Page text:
Why #Patriots Nation Already Loves Joe Thuney

When the Patriots drafted rookie interior offensive lineman Joe Thuney last May there was some criticism for the fact that the team didn’t take an offensive tackle.

With injuries to starting left tackle Nate Solder and the decline in play of starting right tackle Sebastian Vollmer, finding a replacement at tackle or at least some better depth seemed like a necessity.

However, now that we have watched two full preseason games of Thuney, and see how high the team is on him already (starting left guard), now is a good time to assess the hype.

(For those that don’t know identify Thuney as #62, or the left guard).

Run Blocking

 

This is a typical blocking assignment for Thuney on a delayed draw. He gets a little help from David Andrews on a chip, but mostly this is all Thuney pushing his man five yards past the line of scrimmage. Thuney opens a huge whole, and Bolden runs right behind him. We saw the Patriots frequently run behind Thuney against the Bears.

 

I put this one in slow-mo in order to make it easier to see what Thuney does. First, Thuney down blocks on the nose tackle and then gets to the second level to block the linebacker in the hole. Thuney was a weapon in the run game vs Chicago, a lead blocker on many run plays, and showed the ability to get to that next level covering up the linebacker. That’s key for eventually breaking bigger runs.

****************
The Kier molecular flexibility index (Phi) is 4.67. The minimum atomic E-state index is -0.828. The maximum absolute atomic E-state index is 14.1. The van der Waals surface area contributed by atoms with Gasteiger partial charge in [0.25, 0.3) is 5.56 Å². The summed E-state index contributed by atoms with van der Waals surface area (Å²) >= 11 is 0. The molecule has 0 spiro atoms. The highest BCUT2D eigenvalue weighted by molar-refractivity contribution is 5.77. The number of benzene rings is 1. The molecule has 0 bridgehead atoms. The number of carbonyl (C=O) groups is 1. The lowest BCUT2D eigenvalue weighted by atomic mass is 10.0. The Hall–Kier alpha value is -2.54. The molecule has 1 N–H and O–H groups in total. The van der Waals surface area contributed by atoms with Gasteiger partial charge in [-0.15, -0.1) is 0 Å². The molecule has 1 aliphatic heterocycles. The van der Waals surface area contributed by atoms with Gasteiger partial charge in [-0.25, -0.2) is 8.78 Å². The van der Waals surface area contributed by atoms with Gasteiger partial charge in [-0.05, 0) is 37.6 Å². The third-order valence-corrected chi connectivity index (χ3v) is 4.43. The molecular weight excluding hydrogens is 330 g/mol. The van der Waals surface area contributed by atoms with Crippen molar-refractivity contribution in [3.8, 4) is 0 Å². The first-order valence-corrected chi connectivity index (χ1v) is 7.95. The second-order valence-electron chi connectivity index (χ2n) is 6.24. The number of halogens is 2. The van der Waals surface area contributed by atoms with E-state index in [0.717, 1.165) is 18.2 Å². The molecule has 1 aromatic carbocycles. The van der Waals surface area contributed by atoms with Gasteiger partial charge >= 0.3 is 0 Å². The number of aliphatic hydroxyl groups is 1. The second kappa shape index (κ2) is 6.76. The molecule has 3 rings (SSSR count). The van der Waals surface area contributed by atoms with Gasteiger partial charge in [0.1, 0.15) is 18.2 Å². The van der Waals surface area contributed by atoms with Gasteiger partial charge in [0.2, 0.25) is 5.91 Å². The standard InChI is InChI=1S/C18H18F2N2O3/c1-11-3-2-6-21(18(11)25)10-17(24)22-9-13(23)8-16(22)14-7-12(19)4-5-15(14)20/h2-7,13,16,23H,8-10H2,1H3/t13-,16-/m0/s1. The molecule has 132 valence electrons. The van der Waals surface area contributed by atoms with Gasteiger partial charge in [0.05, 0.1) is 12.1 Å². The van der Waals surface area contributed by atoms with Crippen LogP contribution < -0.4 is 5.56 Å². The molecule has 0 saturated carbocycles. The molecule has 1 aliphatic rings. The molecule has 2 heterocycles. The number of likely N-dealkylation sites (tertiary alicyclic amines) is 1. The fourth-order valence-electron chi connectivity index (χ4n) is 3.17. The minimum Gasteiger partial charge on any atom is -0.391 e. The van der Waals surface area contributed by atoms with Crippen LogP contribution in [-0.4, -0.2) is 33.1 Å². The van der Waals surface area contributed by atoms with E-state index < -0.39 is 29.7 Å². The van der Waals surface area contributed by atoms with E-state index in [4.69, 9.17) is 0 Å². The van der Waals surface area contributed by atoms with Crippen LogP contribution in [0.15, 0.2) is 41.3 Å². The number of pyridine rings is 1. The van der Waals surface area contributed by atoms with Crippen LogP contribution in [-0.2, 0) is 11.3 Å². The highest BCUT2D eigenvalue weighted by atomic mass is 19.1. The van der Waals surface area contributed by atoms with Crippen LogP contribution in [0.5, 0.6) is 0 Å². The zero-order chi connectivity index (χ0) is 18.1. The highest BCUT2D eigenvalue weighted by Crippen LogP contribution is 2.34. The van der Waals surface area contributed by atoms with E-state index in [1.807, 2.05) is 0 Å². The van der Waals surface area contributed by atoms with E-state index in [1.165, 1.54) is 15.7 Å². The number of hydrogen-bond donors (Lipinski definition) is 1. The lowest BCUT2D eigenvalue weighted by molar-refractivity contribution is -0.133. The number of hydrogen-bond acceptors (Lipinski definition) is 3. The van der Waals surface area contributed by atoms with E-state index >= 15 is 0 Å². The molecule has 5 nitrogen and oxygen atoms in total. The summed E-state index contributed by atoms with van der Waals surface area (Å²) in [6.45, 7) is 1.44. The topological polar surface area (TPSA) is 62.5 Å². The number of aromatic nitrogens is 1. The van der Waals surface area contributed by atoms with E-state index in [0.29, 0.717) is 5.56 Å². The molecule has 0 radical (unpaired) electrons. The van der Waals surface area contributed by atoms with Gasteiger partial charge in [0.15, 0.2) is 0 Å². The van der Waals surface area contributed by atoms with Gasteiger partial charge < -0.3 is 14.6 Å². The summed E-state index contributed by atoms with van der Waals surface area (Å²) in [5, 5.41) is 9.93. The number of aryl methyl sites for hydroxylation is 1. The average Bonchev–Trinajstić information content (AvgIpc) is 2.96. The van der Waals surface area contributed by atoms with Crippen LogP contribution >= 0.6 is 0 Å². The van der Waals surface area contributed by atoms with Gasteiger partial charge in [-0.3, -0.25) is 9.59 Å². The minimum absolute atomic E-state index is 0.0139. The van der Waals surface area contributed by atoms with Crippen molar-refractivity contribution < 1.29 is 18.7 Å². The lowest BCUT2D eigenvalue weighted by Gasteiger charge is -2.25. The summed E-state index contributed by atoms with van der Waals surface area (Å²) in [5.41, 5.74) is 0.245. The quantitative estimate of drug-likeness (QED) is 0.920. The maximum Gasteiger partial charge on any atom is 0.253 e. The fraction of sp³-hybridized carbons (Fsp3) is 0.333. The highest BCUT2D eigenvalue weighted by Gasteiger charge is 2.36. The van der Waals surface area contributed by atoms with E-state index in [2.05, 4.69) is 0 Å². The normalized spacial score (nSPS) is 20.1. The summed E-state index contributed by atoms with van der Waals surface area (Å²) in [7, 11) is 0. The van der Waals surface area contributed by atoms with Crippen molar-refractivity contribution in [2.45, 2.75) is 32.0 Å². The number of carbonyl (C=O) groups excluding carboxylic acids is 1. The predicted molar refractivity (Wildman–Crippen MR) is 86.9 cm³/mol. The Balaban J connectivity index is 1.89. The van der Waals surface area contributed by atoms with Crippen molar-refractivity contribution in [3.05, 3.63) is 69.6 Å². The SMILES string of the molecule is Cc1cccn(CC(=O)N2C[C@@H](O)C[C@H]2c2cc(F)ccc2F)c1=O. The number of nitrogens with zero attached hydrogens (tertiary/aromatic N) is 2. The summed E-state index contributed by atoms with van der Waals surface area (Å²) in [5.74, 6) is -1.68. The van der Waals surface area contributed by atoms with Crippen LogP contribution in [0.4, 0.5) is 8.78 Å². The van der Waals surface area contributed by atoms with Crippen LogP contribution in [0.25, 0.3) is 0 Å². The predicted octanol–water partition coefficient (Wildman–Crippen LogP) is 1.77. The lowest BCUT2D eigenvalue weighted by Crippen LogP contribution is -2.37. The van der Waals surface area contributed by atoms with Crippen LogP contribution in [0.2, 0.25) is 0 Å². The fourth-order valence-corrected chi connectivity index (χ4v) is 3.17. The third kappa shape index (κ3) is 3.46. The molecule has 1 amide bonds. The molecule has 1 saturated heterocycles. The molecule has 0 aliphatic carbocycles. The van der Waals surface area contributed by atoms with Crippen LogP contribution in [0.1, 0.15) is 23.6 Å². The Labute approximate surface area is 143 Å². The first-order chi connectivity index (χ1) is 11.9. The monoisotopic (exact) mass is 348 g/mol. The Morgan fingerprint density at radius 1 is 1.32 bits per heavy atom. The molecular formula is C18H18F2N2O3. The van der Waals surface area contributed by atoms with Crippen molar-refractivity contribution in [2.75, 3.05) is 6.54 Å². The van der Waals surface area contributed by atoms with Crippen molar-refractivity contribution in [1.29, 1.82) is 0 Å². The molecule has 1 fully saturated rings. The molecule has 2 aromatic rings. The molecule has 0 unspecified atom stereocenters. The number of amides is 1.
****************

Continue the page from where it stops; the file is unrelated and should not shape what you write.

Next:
Pass Blocking

On this play Thuney is in basic pass protection on Bears defensive lineman Ego Ferguson. Note how little forward progress Thuney gives Ferguson compared to the other Patriots offensive lineman (he’s a good 2-3 yards upfield!). One thing that stands out while watching Thuney, other than his athleticism, is his strength and balance. Ferguson is 6-2, 300 pounds but Thuney doesn’t give up any ground, and you can see how strong his base is.

This may be my personal favorite. There are so many things to like about what Thuney does on this play. In fact, the play goes for big yardage mainly because of Thuney. Bears d-lineman Will Sutton has a chance to make a play on White in the backfield, but White does a good job breaking the tackle. Thuney, never disengages from his block, and he pushes Bears linebacker John Timu out of the cut back lane allowing White to take off downfield. Thuney shows great technique to not get called for a block in the back and by playing through the whistle he springs White. Belichick will love seeing that kind of motor from Thuney.

Here’s Thuney playing a role in the protection on another big play. This time the long completion to Chris Hogan. Thuney originally blocks DE Will Sutton and stands him up at the line, but late in the play he’s forced to switch with Bryan Stork onto rookie DT Jonathan Bullard. Thuney handles the switch with ease, and good blocking by the interior of the Pats O-Line gives Garoppolo a spot to step into to make the throw. Thuney had Sutton blocked, and switched easily to Bullard, that’s not something that’s necessarily automatic as a rookie.

What we saw from Joe Thuney last Thursday night is that he’s well ahead of where Shaq Mason and Tre’ Jackson were a year ago.

His technique, strength, balance, and football I.Q. are all beyond where a typical rookie third round pick should be.

Based on how he has played in training camp and the first two preseason games, it appears the Patriots may not have just a starter, but an impact offensive lineman in Joe Thuney.